Mar 21, 2012, 5:36 pm EDT
With pump expenses on the rise, and anxiety building around fuel prices, it would be a relief to hear that America has a direct means of modulating the price of gasoline. However, it appears that ability may be more or less out of reach.
A new Associated Press release suggests that escalating domestic crude output ultimately has little impact on the price of American gasoline. The gist of the report outlines that the price of gasoline sold at home is defined by the vagaries of the global fuel economy. In light of the complications inherent to oil macroeconomics, an increase in domestic drilling doesn’t hand us the means to otherwise knock down the price of fuel sold on American soil.
Americans are naturally upset that the national average is inching closer to $4 per gallon. Unease around the spike in gasoline prices has been a lightning rod for commentary this election cycle, with many politicians using it as a starting point for rhetoric both controversial and banal. Presidential contender Newt Gingrich penned a 2008 book titled Drill Here, Drill Now, Pay Less, and has made reducing gasoline prices a focal point of his election bid. Read
Mar 21, 2012, 8:25 am EDT
Tuesday’s vote in Illinois was pretty emphatic: Mitt Romney: 47%; Rick Santorum: 35%; Ron Paul: 9%; Newt Gingrich: 8%.
Although Santorum and Gingich will soldier on to Louisiana this weekend, with polls showing Santorum enjoying a big lead (12 points) in the bayou, Romney’s win in Illinois last night effectively ended the hopes of his rivals in the GOP contest.
Santorum’s remarkable surge in January and February began to fizzle over the past couple of weeks as he continued to focus on social issues rather than economics. The commentariat may continue to hope for and speculate about a “brokered convention,” based on improbable scenarios, but the reality is Romney now has a clear and easy path to win the GOP nomination. Read
Mar 20, 2012, 6:14 pm EDT
As the front-runners for the GOP’s presidential nomination, Mitt Romney and Rick Santorum have been given Secret Service protection. With that protection comes a Secret Service code name, used as a throwback to when Secret Service communications were not encrypted, and secrecy about the president’s travels was crucial.
But what code names did Romney and Santorum pick? What code names have other presidential candidates — and presidents — used? Here are some of the more interesting ones — allegedly. The Secret Service refuses to absolutely confirm any of the code names supposedly used.
Javelin — Mitt Romney
Some have suggested this is a throwback to the AMC Javelin, a sports car manufactured by the company Mitt Romney’s father ran from 1954-1962, though the model wasn’t produced until five years after George Romney left American Motors Corporation. Read
Mar 20, 2012, 5:34 pm EDT
High school seniors and other college students preparing to borrow money to pay for their education may want to act fast. On July 1, student loans will become much more pricey.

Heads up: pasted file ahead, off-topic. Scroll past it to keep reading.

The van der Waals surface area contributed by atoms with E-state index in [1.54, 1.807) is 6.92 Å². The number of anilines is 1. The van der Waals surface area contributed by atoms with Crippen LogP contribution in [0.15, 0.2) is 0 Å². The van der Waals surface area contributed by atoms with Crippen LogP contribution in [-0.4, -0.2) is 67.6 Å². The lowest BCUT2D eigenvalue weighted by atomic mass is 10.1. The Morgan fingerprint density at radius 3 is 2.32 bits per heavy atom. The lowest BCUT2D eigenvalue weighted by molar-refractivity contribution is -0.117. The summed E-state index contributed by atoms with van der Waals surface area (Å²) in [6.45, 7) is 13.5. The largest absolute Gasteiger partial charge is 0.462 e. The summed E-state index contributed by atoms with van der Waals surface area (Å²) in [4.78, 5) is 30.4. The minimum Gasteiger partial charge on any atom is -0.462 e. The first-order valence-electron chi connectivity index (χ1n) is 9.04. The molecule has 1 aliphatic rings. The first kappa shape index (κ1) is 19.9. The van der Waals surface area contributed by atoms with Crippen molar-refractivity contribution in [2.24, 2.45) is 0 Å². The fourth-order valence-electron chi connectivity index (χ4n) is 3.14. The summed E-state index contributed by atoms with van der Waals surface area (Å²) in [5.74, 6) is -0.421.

As many as 8 million students will see their interest rates on federally subsidized student loans increase from 3.4% to 6.8%. The average Stafford loan borrower will pay back $2,800 more over a standard ten-year repayment plan with this increase. For students who borrow the maximum of $23,000 in federally subsidized student loans, this rate increase amounts to a $5,000 increase in the amount paid back over 10 years, and $11,000 if the payment plan stretches out over 20 years.
Democrats and Republicans have been sparring over the rate increase. Democrats want to keep the rates where they have been, at 3.4%, while Republicans favor a return to a 6.8% rate. The sides disagree about how much the 3.4% rate costs the United States: Democrats say it is $3 billion for the next year, while Republicans peg it at $7 billion. Read
Mar 20, 2012, 9:02 am EDT
TransCanada’s (NYSE:TRP) proposed Keystone XL pipeline set off a fervor among both environmentalists and lobbyists alike. Originally planned to carry syncrude and diluted bitumen from Alberta’s oil sands down towards refineries on the Gulf Coast, the project become mired in a deep political battle. It later was rejected by the Obama administration after Congress imposed a 60-day deadline on the approval process.
Overall, President Barack Obama’s reasoning for canceling the project was that the deadline for the decision had “prevented a full assessment of the pipeline’s impact.” Ultimately, TransCanada plans on splitting up the pipeline into three parts and has begun construction on the third leg that will carry oil from storage facilities in Cushing, Okla., to the refineries on the Gulf Coast.
While splitting the Keystone into parts certainly alleviates much of TransCanada’s headaches, another potential political football game in the energy sector is brewing. Given the abundance of natural gas within our borders, this pending battle could change the energy landscape within the United States for the next 15 years. Read
Mar 19, 2012, 6:13 pm EDT
At first, the story sounds too absurd to be true. How can a company receive millions of dollars of government subsidies, then get a loan guarantee to sell its product to itself?
Yet somehow, First Solar (NASDAQ:FSLR) managed to do just that.
How did the company pull off this feat? It started in 2010, when the Obama administration gave a $16.3 million grant to First Solar to expand a factory in Ohio. That same year, then-Gov. Ted Strickland announced $1 million in job training grants to First Solar. In addition, the Ohio Department of Development lent $5 million and the state’s Air Quality Development Authority lent $10 million to the company. Read